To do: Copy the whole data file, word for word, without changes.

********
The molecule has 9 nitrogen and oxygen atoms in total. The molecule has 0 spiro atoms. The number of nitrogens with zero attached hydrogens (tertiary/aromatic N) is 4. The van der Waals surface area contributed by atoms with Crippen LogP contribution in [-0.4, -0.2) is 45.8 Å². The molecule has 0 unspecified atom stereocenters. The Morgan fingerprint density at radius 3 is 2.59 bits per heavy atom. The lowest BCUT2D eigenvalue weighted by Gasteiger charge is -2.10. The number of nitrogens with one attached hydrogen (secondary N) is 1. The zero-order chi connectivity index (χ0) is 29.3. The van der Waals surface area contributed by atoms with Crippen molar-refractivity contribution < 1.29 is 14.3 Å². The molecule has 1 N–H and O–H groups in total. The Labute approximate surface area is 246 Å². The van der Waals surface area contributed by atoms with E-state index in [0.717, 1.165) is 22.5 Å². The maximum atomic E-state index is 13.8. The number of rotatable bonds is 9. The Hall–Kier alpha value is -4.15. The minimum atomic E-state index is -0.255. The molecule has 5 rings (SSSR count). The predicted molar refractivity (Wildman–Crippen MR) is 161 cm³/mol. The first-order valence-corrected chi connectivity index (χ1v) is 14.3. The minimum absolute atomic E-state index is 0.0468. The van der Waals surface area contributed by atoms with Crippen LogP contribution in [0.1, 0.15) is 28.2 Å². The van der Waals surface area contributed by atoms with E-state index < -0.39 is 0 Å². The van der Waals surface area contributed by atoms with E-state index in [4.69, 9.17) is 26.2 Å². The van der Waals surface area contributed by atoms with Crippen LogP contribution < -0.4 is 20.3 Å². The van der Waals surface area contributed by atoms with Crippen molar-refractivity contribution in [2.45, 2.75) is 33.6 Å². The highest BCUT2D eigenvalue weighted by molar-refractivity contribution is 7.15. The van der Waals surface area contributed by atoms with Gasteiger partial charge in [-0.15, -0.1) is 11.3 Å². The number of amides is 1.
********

The molecule has 9 nitrogen and oxygen atoms in total. The molecule has 0 spiro atoms. The number of nitrogens with zero attached hydrogens (tertiary/aromatic N) is 4. The van der Waals surface area contributed by atoms with Crippen LogP contribution in [-0.4, -0.2) is 45.8 Å². The molecule has 0 unspecified atom stereocenters. The Morgan fingerprint density at radius 3 is 2.59 bits per heavy atom. The lowest BCUT2D eigenvalue weighted by Gasteiger charge is -2.10. The number of nitrogens with one attached hydrogen (secondary N) is 1. The zero-order chi connectivity index (χ0) is 29.3. The van der Waals surface area contributed by atoms with Crippen molar-refractivity contribution < 1.29 is 14.3 Å². The molecule has 1 N–H and O–H groups in total. The Labute approximate surface area is 246 Å². The van der Waals surface area contributed by atoms with E-state index in [0.717, 1.165) is 22.5 Å². The maximum atomic E-state index is 13.8. The number of rotatable bonds is 9. The Hall–Kier alpha value is -4.15. The minimum atomic E-state index is -0.255. The molecule has 5 rings (SSSR count). The predicted molar refractivity (Wildman–Crippen MR) is 161 cm³/mol. The first-order valence-corrected chi connectivity index (χ1v) is 14.3. The minimum absolute atomic E-state index is 0.0468. The van der Waals surface area contributed by atoms with Crippen LogP contribution in [0.1, 0.15) is 28.2 Å². The van der Waals surface area contributed by atoms with E-state index < -0.39 is 0 Å². The van der Waals surface area contributed by atoms with E-state index in [4.69, 9.17) is 26.2 Å². The van der Waals surface area contributed by atoms with Crippen LogP contribution < -0.4 is 20.3 Å². The van der Waals surface area contributed by atoms with Crippen molar-refractivity contribution in [2.45, 2.75) is 33.6 Å². The highest BCUT2D eigenvalue weighted by molar-refractivity contribution is 7.15. The van der Waals surface area contributed by atoms with Gasteiger partial charge in [-0.15, -0.1) is 11.3 Å². The number of amides is 1.